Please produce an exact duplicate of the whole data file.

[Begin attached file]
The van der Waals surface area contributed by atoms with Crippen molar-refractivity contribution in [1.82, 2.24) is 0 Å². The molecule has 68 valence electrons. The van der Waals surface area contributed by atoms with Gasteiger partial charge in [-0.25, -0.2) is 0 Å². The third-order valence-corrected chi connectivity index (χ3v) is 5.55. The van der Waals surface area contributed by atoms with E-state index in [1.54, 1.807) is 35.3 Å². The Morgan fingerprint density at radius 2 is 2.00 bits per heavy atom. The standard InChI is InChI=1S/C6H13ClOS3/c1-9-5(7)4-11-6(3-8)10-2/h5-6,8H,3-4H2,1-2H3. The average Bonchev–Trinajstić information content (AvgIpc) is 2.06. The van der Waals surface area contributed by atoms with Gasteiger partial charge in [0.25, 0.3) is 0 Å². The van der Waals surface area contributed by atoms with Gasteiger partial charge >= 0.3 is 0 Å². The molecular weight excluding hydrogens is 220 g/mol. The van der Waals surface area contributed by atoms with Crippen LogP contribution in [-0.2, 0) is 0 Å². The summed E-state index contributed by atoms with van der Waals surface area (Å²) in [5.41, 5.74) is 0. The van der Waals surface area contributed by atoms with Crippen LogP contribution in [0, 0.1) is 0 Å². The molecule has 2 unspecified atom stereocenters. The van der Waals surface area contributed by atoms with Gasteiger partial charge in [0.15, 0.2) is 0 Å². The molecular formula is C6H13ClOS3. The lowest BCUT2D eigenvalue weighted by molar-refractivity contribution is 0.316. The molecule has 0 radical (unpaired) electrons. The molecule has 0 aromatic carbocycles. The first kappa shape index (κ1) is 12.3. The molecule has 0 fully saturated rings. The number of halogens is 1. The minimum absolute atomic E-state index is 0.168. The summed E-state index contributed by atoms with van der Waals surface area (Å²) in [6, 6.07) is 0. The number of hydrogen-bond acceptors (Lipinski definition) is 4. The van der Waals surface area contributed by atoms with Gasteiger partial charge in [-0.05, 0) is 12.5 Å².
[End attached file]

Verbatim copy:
The van der Waals surface area contributed by atoms with Crippen molar-refractivity contribution in [1.82, 2.24) is 0 Å². The molecule has 68 valence electrons. The van der Waals surface area contributed by atoms with Gasteiger partial charge in [-0.25, -0.2) is 0 Å². The third-order valence-corrected chi connectivity index (χ3v) is 5.55. The van der Waals surface area contributed by atoms with E-state index in [1.54, 1.807) is 35.3 Å². The Morgan fingerprint density at radius 2 is 2.00 bits per heavy atom. The standard InChI is InChI=1S/C6H13ClOS3/c1-9-5(7)4-11-6(3-8)10-2/h5-6,8H,3-4H2,1-2H3. The average Bonchev–Trinajstić information content (AvgIpc) is 2.06. The van der Waals surface area contributed by atoms with Gasteiger partial charge in [0.25, 0.3) is 0 Å². The van der Waals surface area contributed by atoms with Gasteiger partial charge >= 0.3 is 0 Å². The molecular weight excluding hydrogens is 220 g/mol. The van der Waals surface area contributed by atoms with Crippen LogP contribution in [-0.2, 0) is 0 Å². The summed E-state index contributed by atoms with van der Waals surface area (Å²) in [5.41, 5.74) is 0. The van der Waals surface area contributed by atoms with Crippen LogP contribution in [0, 0.1) is 0 Å². The molecule has 2 unspecified atom stereocenters. The van der Waals surface area contributed by atoms with Gasteiger partial charge in [0.15, 0.2) is 0 Å². The molecular formula is C6H13ClOS3. The lowest BCUT2D eigenvalue weighted by molar-refractivity contribution is 0.316. The molecule has 0 radical (unpaired) electrons. The molecule has 0 aromatic carbocycles. The first kappa shape index (κ1) is 12.3. The molecule has 0 fully saturated rings. The number of halogens is 1. The minimum absolute atomic E-state index is 0.168. The summed E-state index contributed by atoms with van der Waals surface area (Å²) in [6, 6.07) is 0. The number of hydrogen-bond acceptors (Lipinski definition) is 4. The van der Waals surface area contributed by atoms with Gasteiger partial charge in [-0.05, 0) is 12.5 Å².